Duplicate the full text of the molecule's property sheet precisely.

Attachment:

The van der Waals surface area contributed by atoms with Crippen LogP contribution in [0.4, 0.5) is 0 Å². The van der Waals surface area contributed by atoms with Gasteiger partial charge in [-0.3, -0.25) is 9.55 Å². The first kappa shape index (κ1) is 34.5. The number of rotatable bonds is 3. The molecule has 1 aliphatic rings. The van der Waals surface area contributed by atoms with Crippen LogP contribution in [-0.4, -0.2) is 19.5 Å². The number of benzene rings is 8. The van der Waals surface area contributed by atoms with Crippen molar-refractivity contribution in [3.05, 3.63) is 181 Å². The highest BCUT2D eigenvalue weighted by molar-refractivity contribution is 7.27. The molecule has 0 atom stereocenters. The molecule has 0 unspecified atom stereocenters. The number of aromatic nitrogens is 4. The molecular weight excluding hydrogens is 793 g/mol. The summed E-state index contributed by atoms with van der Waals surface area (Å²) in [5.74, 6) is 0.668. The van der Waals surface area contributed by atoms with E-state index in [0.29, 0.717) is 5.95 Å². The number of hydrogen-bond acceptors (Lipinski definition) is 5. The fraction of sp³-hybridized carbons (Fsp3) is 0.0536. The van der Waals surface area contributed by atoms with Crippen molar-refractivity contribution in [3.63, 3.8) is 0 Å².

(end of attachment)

The van der Waals surface area contributed by atoms with Crippen LogP contribution in [0.4, 0.5) is 0 Å². The van der Waals surface area contributed by atoms with Gasteiger partial charge in [-0.3, -0.25) is 9.55 Å². The first kappa shape index (κ1) is 34.5. The number of rotatable bonds is 3. The molecule has 1 aliphatic rings. The van der Waals surface area contributed by atoms with Crippen LogP contribution in [-0.4, -0.2) is 19.5 Å². The number of benzene rings is 8. The van der Waals surface area contributed by atoms with Crippen molar-refractivity contribution in [3.05, 3.63) is 181 Å². The highest BCUT2D eigenvalue weighted by molar-refractivity contribution is 7.27. The molecule has 0 atom stereocenters. The molecule has 0 unspecified atom stereocenters. The number of aromatic nitrogens is 4. The molecular weight excluding hydrogens is 793 g/mol. The summed E-state index contributed by atoms with van der Waals surface area (Å²) in [5.74, 6) is 0.668. The van der Waals surface area contributed by atoms with E-state index in [0.29, 0.717) is 5.95 Å². The number of hydrogen-bond acceptors (Lipinski definition) is 5. The fraction of sp³-hybridized carbons (Fsp3) is 0.0536. The van der Waals surface area contributed by atoms with Crippen molar-refractivity contribution in [3.63, 3.8) is 0 Å².